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The Summoning


Started by Idriar
Post #132184
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On the Undead

The Summoning

Generally there are two ways to summon a corpse. The first and only way the Mages Guild knows is the Intradimensional summoning. The other is usually referred to as 'raising', I refer to as field summoning, which is known elsewhere in the world. Both expressions are not used by anyone to describe the ways of summoning a corpse and I do not hope to create new technical terms. Though, I need to name what I am writing about. It appears that necromancers themselves usually use only one way of summoning, knowing little to nothing about the other. Witchhunters can exploit this, necromancers should consider studying alternatives.

Intradimensional Summoning

This way of summoning is preferred especially in the second Empire.

At first the necromancer has to obtain a corpse. Where the corpse comes from does not matter, as it does not of what kind the servant is. The corpse is prepared and a magical console is created in a ritual, maybe using soulgems. The console serves several tasks, for instance to create artificial senses, like aural or visual senses, but also magical senses of detecting life. Also, the console gives the servant a 'mind', which will make it capable to understand the commands of the summoner and provides little memory. Most important, the console controls the movements of the servant like a puppeteer.

Then the corpse is safely stored away in an alcove, maybe buried upright standing in a sarcophagus. The position does not matter, but it should be a place where the corpse is protected from scavengers and decay. Most necromancers will store their corpses in their hideout, which are all lost if the hideout is stormed.

Finally we come to the summoning: The necromancer recalls the chosen corpse to summon and opens an intraliminal passage, a portal which leads to the very position of the servant within the same realm. Compare to transliminal passages with Daedra summoning and Oblivionauts. The servant is transported to the necromancer's position and the console is activated, filling the corpse with unlife.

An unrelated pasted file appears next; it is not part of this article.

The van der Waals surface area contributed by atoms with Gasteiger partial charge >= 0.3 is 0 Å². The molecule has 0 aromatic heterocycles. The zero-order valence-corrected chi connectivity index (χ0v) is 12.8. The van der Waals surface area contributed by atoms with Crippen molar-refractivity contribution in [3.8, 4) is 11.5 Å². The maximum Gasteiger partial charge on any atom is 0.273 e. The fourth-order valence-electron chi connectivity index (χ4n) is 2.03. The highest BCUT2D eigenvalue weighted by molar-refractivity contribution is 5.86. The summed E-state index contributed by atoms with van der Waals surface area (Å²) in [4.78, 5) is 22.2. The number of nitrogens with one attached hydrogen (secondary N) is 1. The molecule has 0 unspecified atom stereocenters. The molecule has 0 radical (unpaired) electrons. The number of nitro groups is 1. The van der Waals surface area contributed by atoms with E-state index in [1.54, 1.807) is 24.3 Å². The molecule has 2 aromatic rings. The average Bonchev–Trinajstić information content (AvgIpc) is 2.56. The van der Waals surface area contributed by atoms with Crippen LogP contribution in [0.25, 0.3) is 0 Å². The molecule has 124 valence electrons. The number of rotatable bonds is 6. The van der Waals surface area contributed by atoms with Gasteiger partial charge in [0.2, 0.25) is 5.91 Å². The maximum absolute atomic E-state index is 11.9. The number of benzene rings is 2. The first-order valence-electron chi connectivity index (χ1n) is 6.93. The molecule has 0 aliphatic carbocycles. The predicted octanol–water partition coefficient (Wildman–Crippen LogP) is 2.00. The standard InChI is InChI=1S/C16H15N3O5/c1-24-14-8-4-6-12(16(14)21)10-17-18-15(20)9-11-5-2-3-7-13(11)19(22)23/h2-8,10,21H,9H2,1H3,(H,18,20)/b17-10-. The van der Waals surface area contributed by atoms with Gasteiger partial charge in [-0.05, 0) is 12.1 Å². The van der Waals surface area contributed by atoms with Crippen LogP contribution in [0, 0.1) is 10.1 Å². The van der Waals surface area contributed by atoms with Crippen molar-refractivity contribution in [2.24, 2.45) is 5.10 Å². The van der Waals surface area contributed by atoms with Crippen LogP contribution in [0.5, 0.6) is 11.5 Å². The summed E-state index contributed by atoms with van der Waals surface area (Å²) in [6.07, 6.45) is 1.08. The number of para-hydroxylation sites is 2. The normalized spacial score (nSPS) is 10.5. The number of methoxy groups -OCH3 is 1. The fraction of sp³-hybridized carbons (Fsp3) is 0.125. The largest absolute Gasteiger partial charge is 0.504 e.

This form is used in areas where it is too dangerous to travel the land with your corpses or were you are unable to find fresh corpses. Being outlawed in only few areas such as Morrowind and Summerset, the people and the authorities in many regions will most likely not tolerate the movement of corpses or traveling necromancers.

Is the servant destroyed it will not lay to rot, but return to its original position and shape, like it was the moment of its summoning. Even severed limbs and shattered bones will rearrange themselves. Immediately the servant can be summoned again.

Of course, it takes a lot of time to prepare the corpse and to follow the ritual of console creation. Also, most necromancers store their corpses in just one spot, which imposes the cluster risk of having all corpses discovered in the same moment.

Field Summoning

Rather popular in the Skyrim, Highrock and Morrowind.

By the means of field summoning, corpses can be raised immediately when they are found. Even amidst a battle, that's why I call it field summoning.

The necromancer casts a soul seeking spell upon a corpse, which forces its soul back into the body, no matter where in Mundus, Aetherius or Oblivion it is located. The soul is bound within the corpse, comparable to a soulgem. This is a quick and easy method, aslong there are corpses avaiable.

A servant with a soul is much more intelligent and stronger as one with a console. Also, they move much more naturally, which especially makes undead animals more agile and dangerous. Such undead have even the ability to cast spells, what could lead to a necromancer raising a necromancer who raises a necromancer himself.

There are certain restrictions, though. A necromancer can only force a soul back weaker than his own. Also, it can be tricky to summon a skeleton, whose soul was already reborn as something or someone else. Unfortunately I could hardly find any theories what happens in such cases. Also, after the destruction of the servant the soul binding spell will wear off and the soul will destructively search its way back to its afterlife. The corpse will most likely crumble into a pile of ash in the process.

Permanent Summoning

Some necromancers choose another path and create their thralls not be summoned, but to stay permanently at their side. They use either a soul or a console to achieve this. The ritual of raising a permanent corpse is much more complicated and time-consuming than anything else mentioned above and most likely only used by either powerful necromancer or such who feel very safe, holding a small keep as their head quarter. If you ever come across necromancers, who do not summon their undead, but simply call for them, be assured, they are mighty.

Dacesco Fodiari
This post was last modified: January 7th 2014, 11:59 AM by Idriar


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